Postoperative hearing examinations were performed at 1 week and 6 weeks after BET (Table 1). In the chart, there are results of objective method (tympanometry) and subjective methods (the air–bone gap, Valsalva maneuver and PST). Most of the patients have reported hearing improvement which resulted in reducing of the air–bone gap. One patient (C.M.) has not reported any hearing improvement of the left ear which meant no changes in the air–bone gap. Similar results in hearing improvement were observed in tympanometry. According to the chart, three patients showed improvement from type-B to type-A tympanogram including one person (C.M.) with no changes in the left ear tympanogram. In one case (P.W.), initial type-C tympanogram has showed improvement with the right ear and type-A tympanogram with the left ear. As a result of Valsalva maneuver conducted after 1 week and then after 6 weeks, three patients reported hearing improvement though the changes were reported at different time and to a different degree. PST test results have demonstrated similar findings. One person (P.W.) required no Valsalva maneuver to hear better.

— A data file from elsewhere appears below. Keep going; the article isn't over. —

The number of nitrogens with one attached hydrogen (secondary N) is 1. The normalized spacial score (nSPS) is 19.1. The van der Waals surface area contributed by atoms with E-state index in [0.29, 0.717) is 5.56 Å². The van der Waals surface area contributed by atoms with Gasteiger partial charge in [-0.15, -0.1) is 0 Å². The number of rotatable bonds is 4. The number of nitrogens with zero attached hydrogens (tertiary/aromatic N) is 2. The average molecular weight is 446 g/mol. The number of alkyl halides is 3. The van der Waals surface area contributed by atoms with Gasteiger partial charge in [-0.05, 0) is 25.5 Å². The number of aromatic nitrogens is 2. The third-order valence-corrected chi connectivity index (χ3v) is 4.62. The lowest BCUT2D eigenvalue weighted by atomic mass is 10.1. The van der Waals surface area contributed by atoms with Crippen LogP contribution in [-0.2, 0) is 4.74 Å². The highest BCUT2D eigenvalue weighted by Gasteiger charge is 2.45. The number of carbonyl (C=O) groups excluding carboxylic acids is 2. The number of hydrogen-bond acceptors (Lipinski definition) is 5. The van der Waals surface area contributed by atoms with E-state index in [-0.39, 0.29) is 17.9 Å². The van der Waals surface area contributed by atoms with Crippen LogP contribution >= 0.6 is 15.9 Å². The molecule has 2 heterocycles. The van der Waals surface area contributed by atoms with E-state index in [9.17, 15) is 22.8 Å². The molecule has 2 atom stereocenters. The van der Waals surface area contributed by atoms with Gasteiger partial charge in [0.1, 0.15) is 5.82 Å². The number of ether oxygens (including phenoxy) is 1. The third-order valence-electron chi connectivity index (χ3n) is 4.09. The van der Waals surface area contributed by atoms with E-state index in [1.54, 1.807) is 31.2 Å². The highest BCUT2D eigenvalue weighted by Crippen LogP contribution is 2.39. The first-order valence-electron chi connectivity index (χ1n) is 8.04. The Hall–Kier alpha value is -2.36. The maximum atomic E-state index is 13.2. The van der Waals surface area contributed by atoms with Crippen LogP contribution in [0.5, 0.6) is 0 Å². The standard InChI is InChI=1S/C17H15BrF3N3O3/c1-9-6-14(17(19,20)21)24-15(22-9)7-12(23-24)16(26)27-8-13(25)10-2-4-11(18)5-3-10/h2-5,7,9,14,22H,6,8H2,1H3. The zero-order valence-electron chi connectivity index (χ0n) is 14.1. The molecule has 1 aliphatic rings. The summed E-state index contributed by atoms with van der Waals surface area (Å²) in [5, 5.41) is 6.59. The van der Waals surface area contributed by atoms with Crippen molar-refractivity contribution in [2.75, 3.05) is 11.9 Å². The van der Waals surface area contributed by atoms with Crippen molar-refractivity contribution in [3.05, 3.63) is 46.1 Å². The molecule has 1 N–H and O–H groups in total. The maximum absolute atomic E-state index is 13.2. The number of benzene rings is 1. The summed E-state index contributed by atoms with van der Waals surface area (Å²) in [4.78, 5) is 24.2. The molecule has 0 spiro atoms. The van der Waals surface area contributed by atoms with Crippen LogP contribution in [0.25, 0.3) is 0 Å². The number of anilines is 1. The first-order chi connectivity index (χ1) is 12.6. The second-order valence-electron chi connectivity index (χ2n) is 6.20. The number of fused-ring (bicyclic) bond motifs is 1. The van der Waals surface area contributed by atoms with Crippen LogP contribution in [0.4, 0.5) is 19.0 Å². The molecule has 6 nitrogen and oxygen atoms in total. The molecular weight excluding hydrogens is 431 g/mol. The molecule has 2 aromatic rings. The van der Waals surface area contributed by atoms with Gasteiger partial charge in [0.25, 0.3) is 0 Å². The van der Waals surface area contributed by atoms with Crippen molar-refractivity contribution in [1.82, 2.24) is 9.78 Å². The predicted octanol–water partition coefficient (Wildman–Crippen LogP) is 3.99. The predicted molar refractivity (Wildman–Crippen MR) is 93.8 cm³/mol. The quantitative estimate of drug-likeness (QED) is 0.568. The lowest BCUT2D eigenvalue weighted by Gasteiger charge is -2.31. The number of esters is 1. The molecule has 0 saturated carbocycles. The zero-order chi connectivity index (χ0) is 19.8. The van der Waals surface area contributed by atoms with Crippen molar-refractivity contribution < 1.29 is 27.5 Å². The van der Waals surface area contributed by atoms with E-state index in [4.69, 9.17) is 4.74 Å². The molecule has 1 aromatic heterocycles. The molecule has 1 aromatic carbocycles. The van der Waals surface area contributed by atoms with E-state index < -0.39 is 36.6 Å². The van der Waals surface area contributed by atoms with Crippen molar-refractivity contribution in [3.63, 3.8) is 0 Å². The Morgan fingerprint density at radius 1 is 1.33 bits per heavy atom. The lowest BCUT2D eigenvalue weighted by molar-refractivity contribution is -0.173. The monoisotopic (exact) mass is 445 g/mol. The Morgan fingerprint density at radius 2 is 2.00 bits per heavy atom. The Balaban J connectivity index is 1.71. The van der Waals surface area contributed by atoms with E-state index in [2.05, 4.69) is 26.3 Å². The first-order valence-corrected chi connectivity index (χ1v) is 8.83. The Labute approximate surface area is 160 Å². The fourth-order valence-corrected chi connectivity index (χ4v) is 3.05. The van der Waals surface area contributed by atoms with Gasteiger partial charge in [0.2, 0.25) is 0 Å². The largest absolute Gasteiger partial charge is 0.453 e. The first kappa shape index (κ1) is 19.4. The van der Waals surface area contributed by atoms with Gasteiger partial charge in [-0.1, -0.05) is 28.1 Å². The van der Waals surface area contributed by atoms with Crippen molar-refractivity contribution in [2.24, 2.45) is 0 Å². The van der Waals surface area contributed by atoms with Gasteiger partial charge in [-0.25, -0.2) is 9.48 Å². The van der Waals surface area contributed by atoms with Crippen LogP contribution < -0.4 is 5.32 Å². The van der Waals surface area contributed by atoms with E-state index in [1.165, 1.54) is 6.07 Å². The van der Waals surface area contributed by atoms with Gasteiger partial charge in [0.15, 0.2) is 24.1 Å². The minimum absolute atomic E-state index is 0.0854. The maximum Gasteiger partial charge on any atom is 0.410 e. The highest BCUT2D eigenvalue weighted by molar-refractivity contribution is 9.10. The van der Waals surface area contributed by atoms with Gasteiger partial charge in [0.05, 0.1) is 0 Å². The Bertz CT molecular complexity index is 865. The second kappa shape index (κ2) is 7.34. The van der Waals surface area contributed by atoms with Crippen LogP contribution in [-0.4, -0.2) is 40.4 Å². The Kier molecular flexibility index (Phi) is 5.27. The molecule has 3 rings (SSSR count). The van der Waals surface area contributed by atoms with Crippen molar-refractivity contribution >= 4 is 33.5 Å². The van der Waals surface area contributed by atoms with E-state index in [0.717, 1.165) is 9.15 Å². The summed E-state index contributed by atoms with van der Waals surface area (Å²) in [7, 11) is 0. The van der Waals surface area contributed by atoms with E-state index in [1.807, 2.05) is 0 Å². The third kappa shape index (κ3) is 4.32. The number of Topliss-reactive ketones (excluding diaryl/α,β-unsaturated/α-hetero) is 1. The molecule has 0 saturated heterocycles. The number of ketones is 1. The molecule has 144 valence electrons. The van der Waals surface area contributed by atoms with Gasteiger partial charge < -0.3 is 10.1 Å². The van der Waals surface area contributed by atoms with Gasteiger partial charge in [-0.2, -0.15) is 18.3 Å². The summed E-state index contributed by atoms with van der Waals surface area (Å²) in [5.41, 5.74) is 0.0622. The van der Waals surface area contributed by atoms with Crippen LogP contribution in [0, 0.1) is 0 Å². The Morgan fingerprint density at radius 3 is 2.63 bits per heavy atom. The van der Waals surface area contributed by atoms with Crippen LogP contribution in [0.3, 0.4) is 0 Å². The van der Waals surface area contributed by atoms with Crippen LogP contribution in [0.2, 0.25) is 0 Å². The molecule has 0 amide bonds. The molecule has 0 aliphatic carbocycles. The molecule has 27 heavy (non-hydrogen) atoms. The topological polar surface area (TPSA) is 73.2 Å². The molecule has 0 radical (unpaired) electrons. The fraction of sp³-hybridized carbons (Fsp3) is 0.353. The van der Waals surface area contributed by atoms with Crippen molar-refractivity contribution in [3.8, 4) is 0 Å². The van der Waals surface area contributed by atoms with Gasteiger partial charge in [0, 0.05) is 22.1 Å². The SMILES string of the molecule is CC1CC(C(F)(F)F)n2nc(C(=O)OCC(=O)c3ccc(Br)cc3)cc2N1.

Table 1

 

 

Cochlear reserve

Tympanometry

Valsalva maneuver

PST

Right ear

Left ear

Right ear

Left ear

Right ear

Left ear

Right ear

Left ear

F.W.

        

 Before

20

 

B

 

+

 

 

 1 Week after

20

 

B

 

+

 

 

 6 Weeks after

5

 

A

 

+

 

+

 

P.W.

        

 Before

25

20

C

C

 1 Week after

20

20

C

C

 6 Weeks after

10

10

AS

A

0

0

+

+

C.M.

        

 Before

10

15

B

C

 1 Week after

10

15

C

C

 6 Weeks after

5

15

A

C

+

+

D.Ł.

        

 Before

25

30

B

B

 1 Week after

20

15

C

C

+

+

 6 Weeks after

10

10

A

A

+

+

+

+

Valsalva maneuver

[−] Lack of hearing improvement